Managing Disks and Drives

    Floppy Disks

    Formatting Floppy Disks in a Disklavier

    Formatting Floppy Disks On A Computer

    Making Back-Up Copies of PianoSoft Floppy Disks

    Memory Disks

    Replacing Floppy Disk Drives

    Modifying a PC Drive To Work on a Disklavier

    Bypassing The Floppy Disk Drive on a Disklavier

    Backing-Up Flash Memory on the E3 and DKC-850

    Backing-Up the Hard Drive on a Mark IV

    Creating a Boot Floppy for Updating the Mark IV

    Yamaha USB Floppy Disk Drive

    MIDI Players and CDs


 Floppy Disks

Some control boxes continue to be equipped with floppy disk drives, but not all. Older models use only  2DD (720 Kb) diskettes which have one square hole in the lower left corner of the diskette.  These disks are very hard to find now as the most common disks now are 2HD (1.44 MG).  Both disks look the same , but 2HD diskettes  have 2 square holes - one in each lower corner of the diskette.  Refer to the Chart: Disk and File Formats to determine which diskettes your particular model of Midi Player uses.  All models of Disklaviers from the MarkIIXG series and later can use either disk. 

Sometimes you can use black tape to cover the hole on the lower right corner of a 1.44 MB 2HD disk to “fake out” the computer into thinking it is a 2DD 720k disk.  I have not always been successful with this and recommend that you buy a supply of 2DD disks while you still can.  The magnetic particles on a 720 kb disk are further apart than those on a 1.44 M disk, and the heads on the floppy drive that reads them are bigger.

You can buy floppy disks at:


The maximum number of songs (files or folders as well), that a Yamaha Disklavier can read on any single drive, floppy disk, memory disk or CD, is 99.  MIDI is only data, therefore a piano solo will have less data than an Ensemble song.  Each disk will hold approximately 90 minutes of music.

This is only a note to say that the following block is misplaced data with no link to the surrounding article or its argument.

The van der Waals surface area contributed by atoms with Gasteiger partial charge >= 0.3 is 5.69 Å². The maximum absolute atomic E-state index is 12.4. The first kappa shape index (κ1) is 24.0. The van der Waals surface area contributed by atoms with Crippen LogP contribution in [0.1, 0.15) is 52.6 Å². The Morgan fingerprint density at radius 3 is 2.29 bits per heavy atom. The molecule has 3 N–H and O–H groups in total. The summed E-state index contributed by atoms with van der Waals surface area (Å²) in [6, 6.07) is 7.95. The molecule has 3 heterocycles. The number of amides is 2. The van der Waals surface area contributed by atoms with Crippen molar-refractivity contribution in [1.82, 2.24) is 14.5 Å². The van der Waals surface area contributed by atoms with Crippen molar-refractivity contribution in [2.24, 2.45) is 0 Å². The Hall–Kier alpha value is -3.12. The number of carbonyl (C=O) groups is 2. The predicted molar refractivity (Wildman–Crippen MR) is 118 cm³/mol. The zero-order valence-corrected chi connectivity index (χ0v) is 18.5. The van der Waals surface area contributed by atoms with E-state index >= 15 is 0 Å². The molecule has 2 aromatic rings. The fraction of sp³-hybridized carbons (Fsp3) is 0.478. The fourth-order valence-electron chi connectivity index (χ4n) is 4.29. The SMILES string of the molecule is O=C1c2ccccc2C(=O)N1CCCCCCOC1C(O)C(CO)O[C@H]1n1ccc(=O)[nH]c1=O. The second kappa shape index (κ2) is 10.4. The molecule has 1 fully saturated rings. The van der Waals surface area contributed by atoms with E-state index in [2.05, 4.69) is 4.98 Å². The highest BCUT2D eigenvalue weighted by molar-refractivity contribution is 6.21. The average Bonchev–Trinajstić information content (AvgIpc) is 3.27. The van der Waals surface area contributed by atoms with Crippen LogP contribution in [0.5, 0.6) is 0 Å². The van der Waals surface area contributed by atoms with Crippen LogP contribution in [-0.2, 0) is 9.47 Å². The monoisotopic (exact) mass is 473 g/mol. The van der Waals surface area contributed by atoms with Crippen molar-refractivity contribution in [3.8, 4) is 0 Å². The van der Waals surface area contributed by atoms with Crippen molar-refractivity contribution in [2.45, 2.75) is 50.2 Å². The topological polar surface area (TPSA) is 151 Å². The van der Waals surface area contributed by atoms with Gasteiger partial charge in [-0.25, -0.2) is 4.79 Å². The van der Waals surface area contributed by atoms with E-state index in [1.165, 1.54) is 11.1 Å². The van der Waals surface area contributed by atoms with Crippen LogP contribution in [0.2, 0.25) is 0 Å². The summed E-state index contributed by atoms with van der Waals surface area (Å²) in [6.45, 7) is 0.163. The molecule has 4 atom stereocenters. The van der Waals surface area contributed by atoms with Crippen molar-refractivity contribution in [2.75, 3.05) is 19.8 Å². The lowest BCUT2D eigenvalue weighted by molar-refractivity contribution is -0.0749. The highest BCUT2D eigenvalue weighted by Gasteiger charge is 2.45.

Never mix music file formats on a diskette. A single floppy disk should contain all E-Seq files,  or SMF  format 0 files, or SMF format 1 files!  See section on Music File Formats for more information.


Formatting Floppy Disks in a Disklavier


Floppy disks can be formatted in your Disklavier's Control Box. For other player systems, IBM pre-formatted disks should work.  Your Owner's Manual describes how to do this.  The following PDF files explain how to format a floppy disk, preferably a 720 DD diskette for the following Disklaviers:

    MX100A/B and Wagon Grand,


    Mark II

Use 1.44HD floppy disks for the following Disklaviers:

    Mark IIXG

    Mark III


Formatting Floppy Disks on a Computer


PianoSoft floppy disks from Yamaha using their ESEQ proprietary format cannot be seen by your computer because nothing is written on boot sector of the disk.  However, you can format disks on your computer that can be read by the Disklavier.  Starting with the MarkIIXG models, any IBM formatted 1.44 MB diskette will do.  However, for those models (MX100A/B, MX80, Wagon Grand, and MarkII) that can only read a 720k double density disk, formatting can be an adventure with newer computer operating systems.  I suggest that you obtain or keep an older laptop or desktop computer with a Windows 98 or older operating system that support DOS if you own a pre MarkIIXG Disklavier.

If using Windows 95, 98 or ME: Put a blank floppy in Drive A.  Right click on the drive A icon and choose Format.  When the format window appears, click the down arrow where it says 1.44 MB and choose 720k format.

If using Windows XP, try the following.  Go to the DOS prompt and type:  format a:  /t:80  /n:9

or click on "Start", select "Run", type in cmd  /k  format a:  /t:80  /n:9  The advantage of using this method is that the long command will be remembered as a pull-down selection when you select the "Run" command as long as you are logged in on the same computer as the same user.


Making Back-up Copies of PianoSoft floppy disks